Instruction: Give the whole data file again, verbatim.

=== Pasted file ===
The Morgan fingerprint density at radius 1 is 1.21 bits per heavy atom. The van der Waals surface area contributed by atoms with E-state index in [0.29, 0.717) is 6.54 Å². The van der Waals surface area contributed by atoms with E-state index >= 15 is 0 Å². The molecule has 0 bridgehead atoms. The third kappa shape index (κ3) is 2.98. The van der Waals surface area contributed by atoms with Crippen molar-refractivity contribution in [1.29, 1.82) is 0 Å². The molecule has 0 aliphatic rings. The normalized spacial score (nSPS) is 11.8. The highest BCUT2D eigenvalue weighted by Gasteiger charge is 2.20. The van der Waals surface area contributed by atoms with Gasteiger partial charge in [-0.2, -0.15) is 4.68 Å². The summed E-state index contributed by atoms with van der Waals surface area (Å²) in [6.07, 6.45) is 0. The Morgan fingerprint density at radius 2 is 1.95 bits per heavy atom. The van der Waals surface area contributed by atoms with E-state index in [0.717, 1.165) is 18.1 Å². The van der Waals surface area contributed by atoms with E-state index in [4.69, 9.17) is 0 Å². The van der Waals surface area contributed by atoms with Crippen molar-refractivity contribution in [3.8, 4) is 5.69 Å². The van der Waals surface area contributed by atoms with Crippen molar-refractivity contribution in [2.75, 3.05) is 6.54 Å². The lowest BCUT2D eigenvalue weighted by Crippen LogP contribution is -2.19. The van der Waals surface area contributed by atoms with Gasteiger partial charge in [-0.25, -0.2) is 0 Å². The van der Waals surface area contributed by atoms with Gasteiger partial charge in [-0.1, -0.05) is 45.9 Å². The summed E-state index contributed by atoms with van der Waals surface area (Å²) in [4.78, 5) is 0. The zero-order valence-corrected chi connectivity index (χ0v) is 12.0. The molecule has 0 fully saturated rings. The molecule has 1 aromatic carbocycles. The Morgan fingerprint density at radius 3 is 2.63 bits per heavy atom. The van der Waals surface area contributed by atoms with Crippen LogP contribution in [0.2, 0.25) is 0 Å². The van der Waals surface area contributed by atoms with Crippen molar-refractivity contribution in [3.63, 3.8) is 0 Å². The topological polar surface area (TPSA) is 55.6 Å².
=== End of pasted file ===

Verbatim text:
The Morgan fingerprint density at radius 1 is 1.21 bits per heavy atom. The van der Waals surface area contributed by atoms with E-state index in [0.29, 0.717) is 6.54 Å². The van der Waals surface area contributed by atoms with E-state index >= 15 is 0 Å². The molecule has 0 bridgehead atoms. The third kappa shape index (κ3) is 2.98. The van der Waals surface area contributed by atoms with Crippen molar-refractivity contribution in [1.29, 1.82) is 0 Å². The molecule has 0 aliphatic rings. The normalized spacial score (nSPS) is 11.8. The highest BCUT2D eigenvalue weighted by Gasteiger charge is 2.20. The van der Waals surface area contributed by atoms with Gasteiger partial charge in [-0.2, -0.15) is 4.68 Å². The summed E-state index contributed by atoms with van der Waals surface area (Å²) in [6.07, 6.45) is 0. The Morgan fingerprint density at radius 2 is 1.95 bits per heavy atom. The van der Waals surface area contributed by atoms with E-state index in [0.717, 1.165) is 18.1 Å². The van der Waals surface area contributed by atoms with E-state index in [4.69, 9.17) is 0 Å². The van der Waals surface area contributed by atoms with Crippen molar-refractivity contribution in [3.8, 4) is 5.69 Å². The van der Waals surface area contributed by atoms with Crippen molar-refractivity contribution in [2.75, 3.05) is 6.54 Å². The lowest BCUT2D eigenvalue weighted by Crippen LogP contribution is -2.19. The van der Waals surface area contributed by atoms with Gasteiger partial charge in [-0.25, -0.2) is 0 Å². The van der Waals surface area contributed by atoms with Gasteiger partial charge in [-0.1, -0.05) is 45.9 Å². The summed E-state index contributed by atoms with van der Waals surface area (Å²) in [4.78, 5) is 0. The zero-order valence-corrected chi connectivity index (χ0v) is 12.0. The molecule has 0 fully saturated rings. The molecule has 1 aromatic carbocycles. The Morgan fingerprint density at radius 3 is 2.63 bits per heavy atom. The van der Waals surface area contributed by atoms with Crippen LogP contribution in [0.2, 0.25) is 0 Å². The van der Waals surface area contributed by atoms with Crippen molar-refractivity contribution in [3.63, 3.8) is 0 Å². The topological polar surface area (TPSA) is 55.6 Å².